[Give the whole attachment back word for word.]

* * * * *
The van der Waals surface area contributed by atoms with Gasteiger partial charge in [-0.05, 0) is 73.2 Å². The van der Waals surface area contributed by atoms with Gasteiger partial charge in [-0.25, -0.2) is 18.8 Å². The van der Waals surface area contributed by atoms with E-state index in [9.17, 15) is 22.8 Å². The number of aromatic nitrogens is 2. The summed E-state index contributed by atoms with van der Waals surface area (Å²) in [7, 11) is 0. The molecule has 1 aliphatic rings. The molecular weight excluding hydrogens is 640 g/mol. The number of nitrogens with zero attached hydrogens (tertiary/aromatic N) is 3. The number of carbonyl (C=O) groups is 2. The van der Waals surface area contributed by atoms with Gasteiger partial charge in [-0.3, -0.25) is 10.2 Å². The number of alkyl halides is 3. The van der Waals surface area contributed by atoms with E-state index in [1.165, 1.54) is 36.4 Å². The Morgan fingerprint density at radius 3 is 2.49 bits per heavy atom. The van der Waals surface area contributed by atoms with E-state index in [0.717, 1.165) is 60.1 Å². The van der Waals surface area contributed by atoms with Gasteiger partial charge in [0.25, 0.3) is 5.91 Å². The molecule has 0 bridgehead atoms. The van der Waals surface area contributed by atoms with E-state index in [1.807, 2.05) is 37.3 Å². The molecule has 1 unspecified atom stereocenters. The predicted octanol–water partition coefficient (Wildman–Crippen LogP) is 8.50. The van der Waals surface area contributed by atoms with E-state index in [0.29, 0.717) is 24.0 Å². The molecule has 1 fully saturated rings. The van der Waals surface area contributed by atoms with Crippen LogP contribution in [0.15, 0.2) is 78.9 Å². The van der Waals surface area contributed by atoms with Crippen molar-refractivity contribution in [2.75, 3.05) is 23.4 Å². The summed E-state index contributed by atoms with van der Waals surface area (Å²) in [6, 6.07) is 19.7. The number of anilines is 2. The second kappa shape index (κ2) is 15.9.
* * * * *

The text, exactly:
The van der Waals surface area contributed by atoms with Gasteiger partial charge in [-0.05, 0) is 73.2 Å². The van der Waals surface area contributed by atoms with Gasteiger partial charge in [-0.25, -0.2) is 18.8 Å². The van der Waals surface area contributed by atoms with E-state index in [9.17, 15) is 22.8 Å². The number of aromatic nitrogens is 2. The summed E-state index contributed by atoms with van der Waals surface area (Å²) in [7, 11) is 0. The molecule has 1 aliphatic rings. The molecular weight excluding hydrogens is 640 g/mol. The number of nitrogens with zero attached hydrogens (tertiary/aromatic N) is 3. The number of carbonyl (C=O) groups is 2. The van der Waals surface area contributed by atoms with Gasteiger partial charge in [-0.3, -0.25) is 10.2 Å². The number of alkyl halides is 3. The van der Waals surface area contributed by atoms with E-state index in [1.165, 1.54) is 36.4 Å². The Morgan fingerprint density at radius 3 is 2.49 bits per heavy atom. The van der Waals surface area contributed by atoms with E-state index in [0.717, 1.165) is 60.1 Å². The van der Waals surface area contributed by atoms with Gasteiger partial charge in [0.25, 0.3) is 5.91 Å². The molecule has 0 bridgehead atoms. The van der Waals surface area contributed by atoms with E-state index in [1.807, 2.05) is 37.3 Å². The molecule has 1 unspecified atom stereocenters. The predicted octanol–water partition coefficient (Wildman–Crippen LogP) is 8.50. The van der Waals surface area contributed by atoms with E-state index in [0.29, 0.717) is 24.0 Å². The molecule has 1 fully saturated rings. The van der Waals surface area contributed by atoms with Crippen LogP contribution in [0.15, 0.2) is 78.9 Å². The van der Waals surface area contributed by atoms with Crippen molar-refractivity contribution in [2.75, 3.05) is 23.4 Å². The summed E-state index contributed by atoms with van der Waals surface area (Å²) in [6, 6.07) is 19.7. The number of anilines is 2. The second kappa shape index (κ2) is 15.9.